- Architect In Charge : Zhi Cheng
- Design Team : Zhi Cheng, Youjiang Zhang
- Client : Yufei Qin
- City : Beijing
- Country : China
Text description provided by the architects. After the passing of the clients’ father, she, along with her husband decided to move into her mother’s home along with their 5 year old son. Because of the increase in family members, the old house needed to be rebuilt to accommodate 5 people, namely the wife and husband, the grandmother, the son, and their dog, Chuanchuan.
The project is located in Pinggu District, Beijing, a typical example of an area nearby large city but with a comparatively slow rate of development.
We kept a gap between our building and the neighbor’s. A true open air “yard” appeared. An independent building with four facades facing out toward the air takes the place of the so called “town house” which directly touched one another. This was our first “crack” within the design; via the open yard, sunlight would arrive the north wall in winter.
According to local planning laws, new buildings should not be more than 2 floors. In addition, our new building needed to be at a height of 10 meters in reference to that of the neighbor’s. As a project goal, we need to design a building with 2 floors, 10 meters high.
It may cause problem if we just divided 10 meters equally in to two floors. As a result, we designed different heights in different areas, high ceiling chambers full of sunlight with clear, far views. Along with low ceilings, quiet and in shadow with plenty of privacy.
The spacial conditions vary, with differences between areas facing the urban environment or the “yard in gap”. Half of the building incorporates high ceilings on the first floor, with low ceilings on the second floor. In the other half, low ceilings are on the first floor, high ceilings on the second. This relationship generates a new “crack” existing between left and right.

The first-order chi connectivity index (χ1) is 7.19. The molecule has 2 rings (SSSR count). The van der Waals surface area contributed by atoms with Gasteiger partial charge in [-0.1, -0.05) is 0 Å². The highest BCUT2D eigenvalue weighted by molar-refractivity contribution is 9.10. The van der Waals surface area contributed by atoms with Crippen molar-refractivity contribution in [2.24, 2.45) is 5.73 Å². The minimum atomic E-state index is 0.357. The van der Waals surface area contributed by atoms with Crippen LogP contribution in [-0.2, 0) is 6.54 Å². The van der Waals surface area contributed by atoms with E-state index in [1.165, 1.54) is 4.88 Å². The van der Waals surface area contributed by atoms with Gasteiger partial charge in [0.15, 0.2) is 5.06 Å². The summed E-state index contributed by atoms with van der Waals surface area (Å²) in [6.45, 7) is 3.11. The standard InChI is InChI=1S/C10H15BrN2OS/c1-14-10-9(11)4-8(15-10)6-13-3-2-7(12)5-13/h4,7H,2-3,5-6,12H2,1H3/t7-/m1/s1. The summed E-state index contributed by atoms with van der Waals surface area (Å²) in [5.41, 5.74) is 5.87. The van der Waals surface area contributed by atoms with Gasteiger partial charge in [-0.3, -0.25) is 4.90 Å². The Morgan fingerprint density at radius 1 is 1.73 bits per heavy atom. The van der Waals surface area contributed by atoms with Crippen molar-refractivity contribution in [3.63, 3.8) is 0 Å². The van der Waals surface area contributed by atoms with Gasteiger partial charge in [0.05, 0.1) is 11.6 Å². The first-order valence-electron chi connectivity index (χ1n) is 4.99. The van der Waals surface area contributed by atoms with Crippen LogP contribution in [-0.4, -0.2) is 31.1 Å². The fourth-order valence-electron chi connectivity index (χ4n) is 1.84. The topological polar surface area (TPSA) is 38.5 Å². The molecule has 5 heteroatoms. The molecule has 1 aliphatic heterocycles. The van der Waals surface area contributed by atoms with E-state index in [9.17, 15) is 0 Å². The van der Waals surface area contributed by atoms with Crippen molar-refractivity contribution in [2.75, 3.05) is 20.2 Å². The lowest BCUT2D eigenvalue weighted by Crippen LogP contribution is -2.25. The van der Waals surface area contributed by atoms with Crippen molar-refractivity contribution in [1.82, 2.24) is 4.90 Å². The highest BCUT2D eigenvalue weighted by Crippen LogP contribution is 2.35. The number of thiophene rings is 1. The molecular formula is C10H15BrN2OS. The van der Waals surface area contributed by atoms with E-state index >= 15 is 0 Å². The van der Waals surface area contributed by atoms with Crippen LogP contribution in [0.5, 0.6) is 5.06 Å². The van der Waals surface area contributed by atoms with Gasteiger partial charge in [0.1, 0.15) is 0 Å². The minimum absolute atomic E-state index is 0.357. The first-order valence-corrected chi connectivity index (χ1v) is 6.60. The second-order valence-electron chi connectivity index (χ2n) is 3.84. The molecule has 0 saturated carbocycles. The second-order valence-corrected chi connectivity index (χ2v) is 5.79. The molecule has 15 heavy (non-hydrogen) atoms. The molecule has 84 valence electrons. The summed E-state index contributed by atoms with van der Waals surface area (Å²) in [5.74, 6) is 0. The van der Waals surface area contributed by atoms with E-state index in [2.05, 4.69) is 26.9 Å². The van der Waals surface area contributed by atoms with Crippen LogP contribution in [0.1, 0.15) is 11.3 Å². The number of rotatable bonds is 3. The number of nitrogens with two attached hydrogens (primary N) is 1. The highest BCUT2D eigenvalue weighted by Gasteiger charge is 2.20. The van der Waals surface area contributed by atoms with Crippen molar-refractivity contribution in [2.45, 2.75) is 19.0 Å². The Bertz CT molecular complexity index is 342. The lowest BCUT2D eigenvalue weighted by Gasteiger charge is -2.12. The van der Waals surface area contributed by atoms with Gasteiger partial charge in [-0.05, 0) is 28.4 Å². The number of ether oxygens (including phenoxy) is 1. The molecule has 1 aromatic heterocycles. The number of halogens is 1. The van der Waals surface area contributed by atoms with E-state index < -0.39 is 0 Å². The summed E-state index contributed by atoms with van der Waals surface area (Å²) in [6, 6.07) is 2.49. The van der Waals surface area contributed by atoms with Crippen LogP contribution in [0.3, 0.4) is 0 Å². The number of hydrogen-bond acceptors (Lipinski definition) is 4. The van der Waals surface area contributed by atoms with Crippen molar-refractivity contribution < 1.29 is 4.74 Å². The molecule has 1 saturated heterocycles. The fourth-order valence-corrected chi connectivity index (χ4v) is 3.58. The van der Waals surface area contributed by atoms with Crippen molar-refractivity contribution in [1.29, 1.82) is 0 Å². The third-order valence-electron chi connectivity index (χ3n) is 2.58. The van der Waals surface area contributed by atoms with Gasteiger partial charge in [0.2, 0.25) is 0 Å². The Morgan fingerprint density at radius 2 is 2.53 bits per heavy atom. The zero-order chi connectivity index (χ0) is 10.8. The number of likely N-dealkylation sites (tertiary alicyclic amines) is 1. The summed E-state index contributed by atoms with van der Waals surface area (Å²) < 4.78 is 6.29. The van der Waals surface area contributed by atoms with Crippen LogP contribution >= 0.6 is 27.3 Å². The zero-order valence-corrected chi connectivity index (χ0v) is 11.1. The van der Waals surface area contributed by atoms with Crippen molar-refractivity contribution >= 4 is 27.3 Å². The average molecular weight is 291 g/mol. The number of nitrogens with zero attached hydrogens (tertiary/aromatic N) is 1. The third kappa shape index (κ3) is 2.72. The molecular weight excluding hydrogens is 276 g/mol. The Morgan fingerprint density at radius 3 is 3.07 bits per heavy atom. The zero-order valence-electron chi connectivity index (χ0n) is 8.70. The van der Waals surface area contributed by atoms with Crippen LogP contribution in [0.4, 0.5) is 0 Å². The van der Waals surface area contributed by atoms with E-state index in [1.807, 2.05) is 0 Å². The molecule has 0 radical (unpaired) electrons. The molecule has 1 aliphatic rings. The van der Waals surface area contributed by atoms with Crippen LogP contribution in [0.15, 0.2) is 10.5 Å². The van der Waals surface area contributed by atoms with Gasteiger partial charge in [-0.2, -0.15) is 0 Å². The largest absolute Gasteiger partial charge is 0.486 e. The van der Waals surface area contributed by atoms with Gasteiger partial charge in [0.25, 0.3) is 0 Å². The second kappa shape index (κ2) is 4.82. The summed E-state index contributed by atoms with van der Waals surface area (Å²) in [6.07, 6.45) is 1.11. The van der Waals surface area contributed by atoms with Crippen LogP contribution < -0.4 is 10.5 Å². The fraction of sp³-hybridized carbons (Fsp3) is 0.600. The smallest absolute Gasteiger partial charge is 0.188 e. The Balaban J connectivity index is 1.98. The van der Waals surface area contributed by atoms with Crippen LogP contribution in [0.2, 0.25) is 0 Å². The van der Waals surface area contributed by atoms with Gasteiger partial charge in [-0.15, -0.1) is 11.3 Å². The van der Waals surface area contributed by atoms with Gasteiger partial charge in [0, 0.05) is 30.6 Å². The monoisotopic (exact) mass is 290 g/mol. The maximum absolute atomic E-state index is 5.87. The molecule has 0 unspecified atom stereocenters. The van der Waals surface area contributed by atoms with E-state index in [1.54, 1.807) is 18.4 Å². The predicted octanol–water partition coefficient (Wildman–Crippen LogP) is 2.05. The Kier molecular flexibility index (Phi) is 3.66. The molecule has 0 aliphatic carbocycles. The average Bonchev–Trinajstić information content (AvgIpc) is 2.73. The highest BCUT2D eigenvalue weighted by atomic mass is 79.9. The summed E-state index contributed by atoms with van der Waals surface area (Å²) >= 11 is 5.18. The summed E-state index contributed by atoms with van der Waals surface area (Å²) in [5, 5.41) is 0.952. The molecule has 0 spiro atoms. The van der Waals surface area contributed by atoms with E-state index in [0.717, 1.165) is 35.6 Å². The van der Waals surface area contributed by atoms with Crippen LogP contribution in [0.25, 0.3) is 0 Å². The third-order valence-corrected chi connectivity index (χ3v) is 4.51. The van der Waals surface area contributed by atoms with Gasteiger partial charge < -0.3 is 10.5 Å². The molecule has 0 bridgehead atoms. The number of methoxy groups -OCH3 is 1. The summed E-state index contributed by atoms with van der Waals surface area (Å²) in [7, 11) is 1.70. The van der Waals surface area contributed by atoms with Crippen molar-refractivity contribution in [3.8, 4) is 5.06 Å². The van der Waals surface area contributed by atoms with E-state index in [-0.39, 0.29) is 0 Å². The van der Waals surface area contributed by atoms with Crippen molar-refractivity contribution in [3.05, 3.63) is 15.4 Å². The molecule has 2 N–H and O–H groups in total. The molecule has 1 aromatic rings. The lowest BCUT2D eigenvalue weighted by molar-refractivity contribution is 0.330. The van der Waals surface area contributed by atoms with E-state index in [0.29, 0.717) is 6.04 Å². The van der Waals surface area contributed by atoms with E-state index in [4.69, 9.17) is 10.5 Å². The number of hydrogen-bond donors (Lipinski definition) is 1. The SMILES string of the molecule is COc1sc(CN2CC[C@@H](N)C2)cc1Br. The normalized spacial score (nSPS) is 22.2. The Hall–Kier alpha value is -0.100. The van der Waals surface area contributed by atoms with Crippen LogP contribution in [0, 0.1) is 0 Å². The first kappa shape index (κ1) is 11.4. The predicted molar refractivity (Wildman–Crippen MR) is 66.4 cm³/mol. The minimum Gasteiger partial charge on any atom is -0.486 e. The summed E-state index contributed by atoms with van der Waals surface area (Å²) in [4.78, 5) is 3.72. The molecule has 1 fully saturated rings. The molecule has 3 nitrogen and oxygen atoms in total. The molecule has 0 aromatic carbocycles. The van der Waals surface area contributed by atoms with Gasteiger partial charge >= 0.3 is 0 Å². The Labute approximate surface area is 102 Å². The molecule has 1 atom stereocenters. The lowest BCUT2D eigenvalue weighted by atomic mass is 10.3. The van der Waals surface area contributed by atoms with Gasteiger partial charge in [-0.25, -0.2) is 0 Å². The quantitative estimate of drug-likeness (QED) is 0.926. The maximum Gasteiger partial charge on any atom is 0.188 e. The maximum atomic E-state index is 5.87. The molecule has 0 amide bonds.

In first floor rooms which incorporate high ceilings, we kept a distance between walls and ceiling, the 800mm high “cracks” providing possibilities to link various rooms, and make all spaces form a single entity. And in second floor, the 800mm height became a huge desk surrounding the book room.
I focus on “continuity” a lot and try to incorporate it into each of our projects. “House of Cracks” is no exception. As technology develops and people’s customs change, the daily lives of Chinese families have also changed dramatically. The traditional family system has collapsed, and the close relationships between family members have quickly faded away. House of cracks connect different public area also connect indoor and outdoor.
The entrance space, kitchen, living room, book room, etc., they contrast the independent nature of the bedrooms. An invisible force and regulation is formed. Besides sleeping, people are encouraged to meet one another and enjoy life as a family.
All "cracks" which are formed by tectonic logic, provide light, shadow, wind, fresh air, and the freedom of people's action and view.